3. Stradbrother

    Stradbrother Pianissimo User

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    It reminds me of how Conn-Selmer/UMI was when they were trying to merge when it comes to all of the Gibson models.

    They had a Connstellion, King Legend, Benge 65B, and (somewhat) the Silver Flair all trying to be their professional trumpet. It just didn't work. Had to get rid of the legend, benge altogether, and dumb down the silver flair and the constellation so the strad didn't have competition.
     
  4. OldSchoolEuph

    OldSchoolEuph Mezzo Piano User

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    Well, Shires is a case like so many of a one-man-band (as Schilke and Bach were in their early years to a large extent and Kanstul was/is), that failed. Some of these small premium firms will thrive, as they have a niche market and do not try to overproduce. What kills them is when they get bought by a conglomerate, or get too big on their own, and try to compete outside a premium niche. Bach will ultimately be the test case for survivability as they have a solid market, but are part of a larger (Con-Selmer) entity that is far less able to compete, and is now owned by venture capital (which is what destroyed Boosey, Besson, York, Schreiber, Courtois, etc.). If allowed autonomy, Bach will remain viable. If "made efficient", Bach will fail.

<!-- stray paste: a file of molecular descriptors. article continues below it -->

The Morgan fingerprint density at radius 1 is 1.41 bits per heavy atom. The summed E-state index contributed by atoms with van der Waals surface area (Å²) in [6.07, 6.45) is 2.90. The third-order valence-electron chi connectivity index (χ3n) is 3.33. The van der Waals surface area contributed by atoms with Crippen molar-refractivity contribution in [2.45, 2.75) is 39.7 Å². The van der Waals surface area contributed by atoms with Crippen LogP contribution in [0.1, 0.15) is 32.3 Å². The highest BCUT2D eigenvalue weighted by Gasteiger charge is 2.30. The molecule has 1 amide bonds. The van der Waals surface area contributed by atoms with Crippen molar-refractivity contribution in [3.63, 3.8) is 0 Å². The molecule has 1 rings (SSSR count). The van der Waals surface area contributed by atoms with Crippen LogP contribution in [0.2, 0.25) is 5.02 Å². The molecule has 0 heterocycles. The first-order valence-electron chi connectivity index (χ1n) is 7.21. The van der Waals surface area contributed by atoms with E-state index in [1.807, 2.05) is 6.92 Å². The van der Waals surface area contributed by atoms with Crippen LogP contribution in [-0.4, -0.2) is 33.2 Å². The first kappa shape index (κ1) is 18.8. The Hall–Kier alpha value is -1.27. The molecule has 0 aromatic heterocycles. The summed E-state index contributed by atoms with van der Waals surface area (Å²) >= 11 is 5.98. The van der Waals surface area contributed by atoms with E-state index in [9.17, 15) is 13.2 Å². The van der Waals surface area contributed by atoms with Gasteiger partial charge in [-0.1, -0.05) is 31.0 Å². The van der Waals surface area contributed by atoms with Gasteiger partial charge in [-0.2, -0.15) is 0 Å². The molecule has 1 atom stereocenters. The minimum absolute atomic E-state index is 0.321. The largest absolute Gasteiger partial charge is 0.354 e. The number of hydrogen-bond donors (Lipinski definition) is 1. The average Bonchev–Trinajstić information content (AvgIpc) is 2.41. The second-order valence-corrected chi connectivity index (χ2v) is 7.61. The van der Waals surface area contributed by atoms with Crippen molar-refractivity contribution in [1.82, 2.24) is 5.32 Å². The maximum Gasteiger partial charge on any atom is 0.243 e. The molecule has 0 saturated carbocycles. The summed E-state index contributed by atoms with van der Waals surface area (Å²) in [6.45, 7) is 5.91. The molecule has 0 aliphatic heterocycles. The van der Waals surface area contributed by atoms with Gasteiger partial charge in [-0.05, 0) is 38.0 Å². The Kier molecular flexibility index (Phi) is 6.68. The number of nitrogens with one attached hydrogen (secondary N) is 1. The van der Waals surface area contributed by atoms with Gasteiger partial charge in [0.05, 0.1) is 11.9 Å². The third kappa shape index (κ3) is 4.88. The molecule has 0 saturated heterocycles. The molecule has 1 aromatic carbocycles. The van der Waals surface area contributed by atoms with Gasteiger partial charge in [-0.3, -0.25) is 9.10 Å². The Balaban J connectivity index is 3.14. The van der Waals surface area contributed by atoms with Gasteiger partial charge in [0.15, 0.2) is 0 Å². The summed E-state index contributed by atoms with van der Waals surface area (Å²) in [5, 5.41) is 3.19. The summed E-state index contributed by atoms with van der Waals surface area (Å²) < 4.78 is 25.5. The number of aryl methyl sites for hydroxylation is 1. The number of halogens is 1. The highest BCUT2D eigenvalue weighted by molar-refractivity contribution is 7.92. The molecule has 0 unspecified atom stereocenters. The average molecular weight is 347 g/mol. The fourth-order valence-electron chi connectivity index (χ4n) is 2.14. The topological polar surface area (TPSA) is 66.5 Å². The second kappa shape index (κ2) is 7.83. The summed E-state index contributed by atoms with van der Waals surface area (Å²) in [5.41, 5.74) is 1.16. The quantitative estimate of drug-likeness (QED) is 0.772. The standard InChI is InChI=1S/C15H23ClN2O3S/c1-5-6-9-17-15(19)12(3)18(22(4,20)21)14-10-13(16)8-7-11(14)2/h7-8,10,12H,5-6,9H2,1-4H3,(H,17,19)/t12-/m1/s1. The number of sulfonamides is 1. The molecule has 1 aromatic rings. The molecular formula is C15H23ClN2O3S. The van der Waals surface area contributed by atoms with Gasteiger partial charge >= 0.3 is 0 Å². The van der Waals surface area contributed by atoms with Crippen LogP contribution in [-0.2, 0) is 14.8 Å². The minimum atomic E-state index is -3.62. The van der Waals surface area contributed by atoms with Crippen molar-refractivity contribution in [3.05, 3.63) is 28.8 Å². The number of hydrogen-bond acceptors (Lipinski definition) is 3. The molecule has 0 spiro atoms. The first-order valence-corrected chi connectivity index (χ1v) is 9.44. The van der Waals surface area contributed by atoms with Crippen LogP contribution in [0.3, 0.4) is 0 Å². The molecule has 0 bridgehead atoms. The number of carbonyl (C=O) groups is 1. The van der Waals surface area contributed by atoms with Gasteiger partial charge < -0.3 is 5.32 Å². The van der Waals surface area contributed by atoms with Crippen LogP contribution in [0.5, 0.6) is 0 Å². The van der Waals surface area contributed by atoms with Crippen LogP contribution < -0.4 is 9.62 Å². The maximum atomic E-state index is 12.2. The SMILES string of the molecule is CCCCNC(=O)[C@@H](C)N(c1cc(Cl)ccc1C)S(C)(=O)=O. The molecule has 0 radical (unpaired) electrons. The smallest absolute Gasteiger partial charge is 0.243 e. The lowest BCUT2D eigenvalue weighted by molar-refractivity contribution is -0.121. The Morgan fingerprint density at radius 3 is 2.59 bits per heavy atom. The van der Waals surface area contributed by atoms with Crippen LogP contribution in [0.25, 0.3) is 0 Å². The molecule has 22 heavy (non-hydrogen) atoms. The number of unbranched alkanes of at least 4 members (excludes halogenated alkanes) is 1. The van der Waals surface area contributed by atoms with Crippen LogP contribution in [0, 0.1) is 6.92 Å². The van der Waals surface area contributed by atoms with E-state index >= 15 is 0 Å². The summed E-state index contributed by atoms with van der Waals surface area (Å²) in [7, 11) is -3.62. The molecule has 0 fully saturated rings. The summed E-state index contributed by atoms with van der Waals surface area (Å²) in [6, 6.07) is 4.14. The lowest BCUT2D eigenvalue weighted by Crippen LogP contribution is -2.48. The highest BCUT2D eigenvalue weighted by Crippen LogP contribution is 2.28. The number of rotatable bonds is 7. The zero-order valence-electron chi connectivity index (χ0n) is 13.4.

Getzen is where Bach needs to be, although they are dabbling with attempts to scale up that are unwise and could take them down too. They were merged, acquired, expanded, cheapened etc. to the point of failure and then rescued, re-establishing the firm with a smaller market that appreciates what they do best - if they resist the urge to chase volume, they will prosper.

    Scale is what makes low cost country firms with poor quality astounding successes, quality and scarcity are what make an instrument maker successful in the US - but that requires intelligent leadership. We will see what happens next at Kanstul . . . . . . .
     
  5. veery715

    veery715 Fortissimo User

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    When you compete with yourself the outcome is a bit ephemeral. Always win? Always lose? It certainly skews the market. Small companies may have better QC and vision, but money, and hence, R&D and sustainability, will come into question.

    Eastman may have bought Shires, but my understanding is that production continues as before. I hope so, because I am very impressed with the one I own.
     
  6. J. Jericho

    J. Jericho Fortissimo User

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    IMO*

    There will always be a market for quality. A manufacturer with skilled, talented, motivated, and dedicated employees will succeed in almost any market. Today's burgeoning custom car niche is a good example; they produce world-class products for a demanding market. How this translates into success for volume manufacturers, IDK. President Trump's dedication to putting America first and encouraging businesses to focus on American workers and keeping their operations stateside has already influenced some major manufacturers. Will this policy affect brass instrument manufacturers as well? Time will tell.